If we shift from the carefully curated environment of the office to our home, (or a noisy coffee shop) we run the risk of being less productive. So as we are talking about having a choice of workspaces, organisations need to make sure that people working away from the office can still be safe, connected and access the resources they need to do their work.
At the same time, office spaces need to be comfortable for people too, which is tricky as different people are comfortable in different environments. (e.g. Pilar is always cold in offices with aircon!) Some people might prefer to work from home, even if they miss the social connection, because they’re more comfortable than in the office, so what changes can we make in the office so that it becomes a place where people want to work from? This is also a conversation worth having with employees.
In an office, one of the greatest channels of communication is implicit communication and observation. We can make small changes, so that remote workers don’t feel left out of the hybrid experience. Having more explicit announcements and communicating in public channels rather than direct messages (e.g. in Slack) and paying attention to how we’re using the technology, rather than what technology we’re using.
We need to be more deliberate about how we communicate, and pull back on its spontaneous nature, so it’s difficult, and it’s easy to resist it. However, what feels natural after many years of working in the same way, was at some point also intentional. In a way, we are creating our new “organic” way of working. We can still be emotional in our interactions, and facilitate empathetic leadership, but it requires intention.
We are innovating in the ways we communicate and collaborate. And just because we used to do things in one way (e.g. monitor presence rather than output) doesn’t mean that they were the right ways of doing them. Something for change advocates to hang onto.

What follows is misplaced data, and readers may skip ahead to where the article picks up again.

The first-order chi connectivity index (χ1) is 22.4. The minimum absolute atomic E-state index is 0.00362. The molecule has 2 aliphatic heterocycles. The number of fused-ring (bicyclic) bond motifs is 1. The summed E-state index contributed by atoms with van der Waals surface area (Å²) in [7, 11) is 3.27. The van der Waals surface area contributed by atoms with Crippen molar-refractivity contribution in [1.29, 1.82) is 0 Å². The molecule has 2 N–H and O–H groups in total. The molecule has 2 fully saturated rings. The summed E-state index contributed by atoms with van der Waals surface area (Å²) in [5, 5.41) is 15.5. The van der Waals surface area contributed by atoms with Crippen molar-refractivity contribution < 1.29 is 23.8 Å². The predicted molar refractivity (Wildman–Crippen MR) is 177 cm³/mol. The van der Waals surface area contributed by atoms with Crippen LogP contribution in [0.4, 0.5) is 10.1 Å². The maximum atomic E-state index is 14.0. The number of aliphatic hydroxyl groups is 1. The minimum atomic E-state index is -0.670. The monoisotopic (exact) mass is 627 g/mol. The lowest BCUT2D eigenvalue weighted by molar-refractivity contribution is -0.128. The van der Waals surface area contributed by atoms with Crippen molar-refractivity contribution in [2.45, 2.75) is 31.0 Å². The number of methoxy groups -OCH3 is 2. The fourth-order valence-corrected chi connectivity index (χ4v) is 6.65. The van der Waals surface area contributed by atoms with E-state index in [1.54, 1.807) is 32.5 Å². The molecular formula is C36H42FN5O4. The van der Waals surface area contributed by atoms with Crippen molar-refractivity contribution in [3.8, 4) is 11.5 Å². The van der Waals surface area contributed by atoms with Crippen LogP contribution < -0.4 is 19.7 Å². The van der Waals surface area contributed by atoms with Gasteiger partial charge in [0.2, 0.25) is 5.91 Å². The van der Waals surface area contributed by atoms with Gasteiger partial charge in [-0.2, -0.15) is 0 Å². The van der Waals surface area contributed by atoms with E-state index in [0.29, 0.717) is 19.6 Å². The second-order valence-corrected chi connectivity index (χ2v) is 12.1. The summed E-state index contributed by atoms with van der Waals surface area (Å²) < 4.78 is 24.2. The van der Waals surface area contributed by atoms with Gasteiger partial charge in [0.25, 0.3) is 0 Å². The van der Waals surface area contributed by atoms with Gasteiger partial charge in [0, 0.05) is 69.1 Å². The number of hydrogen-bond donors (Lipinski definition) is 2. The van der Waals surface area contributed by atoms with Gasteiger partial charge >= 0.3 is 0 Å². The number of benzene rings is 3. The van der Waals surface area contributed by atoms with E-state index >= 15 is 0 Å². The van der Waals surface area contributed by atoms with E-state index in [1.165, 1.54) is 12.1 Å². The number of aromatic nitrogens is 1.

We are different in many ways, more than we’ve been used to thinking about. How we like to communicate, what tech we prefer, where we like to work from. Maybe before they weren’t relevant, or that visible… eg many people are now asking themselves how to engage introverts in online meetings, whereas they’d never considered how this was being addressed in the in-person version…
How can you design your rituals, communication practices etc to be as inclusive as possible? Global and standardised tools, including asynchronous communication, etc. We can let go of some of the systems and ways of working that might have held certain people back.
Diversity needs to be turned into inclusion, by making sure different types of people are being recognised. When we talk about flexibility rather than “remote” or “hybrid” we can also look at the flexibility possible in jobs where location-independence is not an option. Schedule flexibility, access to the same digital tools and documentation as remote workers, etc are being explored by manufacturing companies worried about creating a gap between the different types of employees. Then we start to look at true equality.
To wrap up, Laurel shares her thoughts and experiences on how remote work is being adopted by large organisations. Her company Distribute helps organisations explore high levels of flexibility, through helping to evaluate their tools, write handbooks and policies, create training programmes etc. Key to making the change scalable is how success is measured. By being clear in our success metrics, we can evaluate whether hybrid work works.